New strategic options
Progress toward globalization’s new era will be uneven for economies and companies alike. Since many types of organizations could deepen their cross-border activities, the priorities include combining a more intense kind of digitization with a network view of the global landscape, seeking opportunistic positioning in hubs bursting with talent and capabilities, taking full advantage of intangible assets that can help companies differentiate themselves among new customers and markets, and becoming better attuned to the emerging new cross-border competition.
1. Nurture global ecosystems
Digital platforms enable companies to expand rapidly and profitably to customers far beyond home markets, while nurturing new ecosystems that span borders and connect clusters of suppliers, distributors, and after-sales services. The benefits will include lower-cost procurement and better preemptive maintenance for plants, reducing downtime. Boeing’s Edge offering, for instance, brings together the vast amounts of data the airline business generates, thus creating a real-time information network linking aircraft assets with maintenance groups, operations staff, suppliers, and passengers.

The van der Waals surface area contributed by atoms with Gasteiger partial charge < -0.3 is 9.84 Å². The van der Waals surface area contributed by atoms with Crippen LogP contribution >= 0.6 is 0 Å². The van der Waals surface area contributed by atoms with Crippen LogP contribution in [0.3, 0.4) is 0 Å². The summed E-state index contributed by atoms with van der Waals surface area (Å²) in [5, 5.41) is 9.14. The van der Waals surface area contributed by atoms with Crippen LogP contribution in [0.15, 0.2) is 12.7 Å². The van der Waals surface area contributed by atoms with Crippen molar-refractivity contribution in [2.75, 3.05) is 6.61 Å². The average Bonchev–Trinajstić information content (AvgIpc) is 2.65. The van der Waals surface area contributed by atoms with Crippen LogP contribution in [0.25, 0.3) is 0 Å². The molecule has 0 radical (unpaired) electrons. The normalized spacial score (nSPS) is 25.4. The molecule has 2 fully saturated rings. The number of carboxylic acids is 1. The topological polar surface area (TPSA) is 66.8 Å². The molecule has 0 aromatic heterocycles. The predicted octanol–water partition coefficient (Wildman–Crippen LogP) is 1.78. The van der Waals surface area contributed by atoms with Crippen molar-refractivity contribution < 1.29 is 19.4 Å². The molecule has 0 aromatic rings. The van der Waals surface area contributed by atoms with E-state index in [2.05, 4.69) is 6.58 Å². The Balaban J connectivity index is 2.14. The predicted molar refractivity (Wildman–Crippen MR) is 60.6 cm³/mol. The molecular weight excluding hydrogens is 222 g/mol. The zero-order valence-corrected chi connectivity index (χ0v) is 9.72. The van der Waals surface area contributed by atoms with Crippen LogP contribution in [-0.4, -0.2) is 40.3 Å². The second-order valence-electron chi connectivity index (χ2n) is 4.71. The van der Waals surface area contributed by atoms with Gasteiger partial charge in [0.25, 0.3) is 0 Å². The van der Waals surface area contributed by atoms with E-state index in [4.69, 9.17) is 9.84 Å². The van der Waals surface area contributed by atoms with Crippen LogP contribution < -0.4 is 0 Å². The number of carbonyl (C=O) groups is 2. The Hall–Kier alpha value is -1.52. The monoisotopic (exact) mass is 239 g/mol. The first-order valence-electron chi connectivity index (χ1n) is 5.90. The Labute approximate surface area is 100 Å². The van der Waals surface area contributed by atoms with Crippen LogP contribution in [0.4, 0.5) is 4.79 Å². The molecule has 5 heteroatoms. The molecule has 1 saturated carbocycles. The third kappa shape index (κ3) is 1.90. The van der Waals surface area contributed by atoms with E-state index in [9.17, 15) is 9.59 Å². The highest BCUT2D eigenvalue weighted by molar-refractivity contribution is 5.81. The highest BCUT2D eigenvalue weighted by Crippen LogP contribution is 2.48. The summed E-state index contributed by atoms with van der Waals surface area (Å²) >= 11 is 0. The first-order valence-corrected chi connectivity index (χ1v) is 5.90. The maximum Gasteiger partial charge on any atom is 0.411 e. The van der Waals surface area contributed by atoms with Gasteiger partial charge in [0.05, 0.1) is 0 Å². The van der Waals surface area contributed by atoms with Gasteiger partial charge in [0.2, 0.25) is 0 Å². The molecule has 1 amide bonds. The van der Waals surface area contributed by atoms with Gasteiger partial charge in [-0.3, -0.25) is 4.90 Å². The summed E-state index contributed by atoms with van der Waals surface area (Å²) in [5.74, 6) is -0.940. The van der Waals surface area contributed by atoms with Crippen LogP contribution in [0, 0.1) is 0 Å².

Other global ecosystems are facilitating innovation by linking researchers, financiers, and even customers to crowdsource new ideas. AstraZeneca’s digital open-innovation platform, for instance, aims to connect the company with scientists and academics at research institutes worldwide. German equipment maker Bosch uses its innovation portal to connect with individual and institutional researchers in key business areas, such as power tools, new materials and surfaces, and the automotive aftermarket.
2. Locate in the best hubs
Many countries and cities have established themselves as hubs for specific types of flows. Locating within these vibrant centers can buttress a competitive advantage. Amsterdam, for instance, with some of the world’s fastest and cheapest broadband connections, has become a magnet for Internet companies. Another hub, not far from Amsterdam, is Eindhoven’s Brainport, which boasts a concentration of expertise for broadband deployment, applications, and other skills. With 8,000 researchers, developers, and entrepreneurs scattered among small and midsize companies and global players, Brainport accounts for a third of private R&D outlays in the Netherlands. In density of patents, it is one of Europe’s top three regions.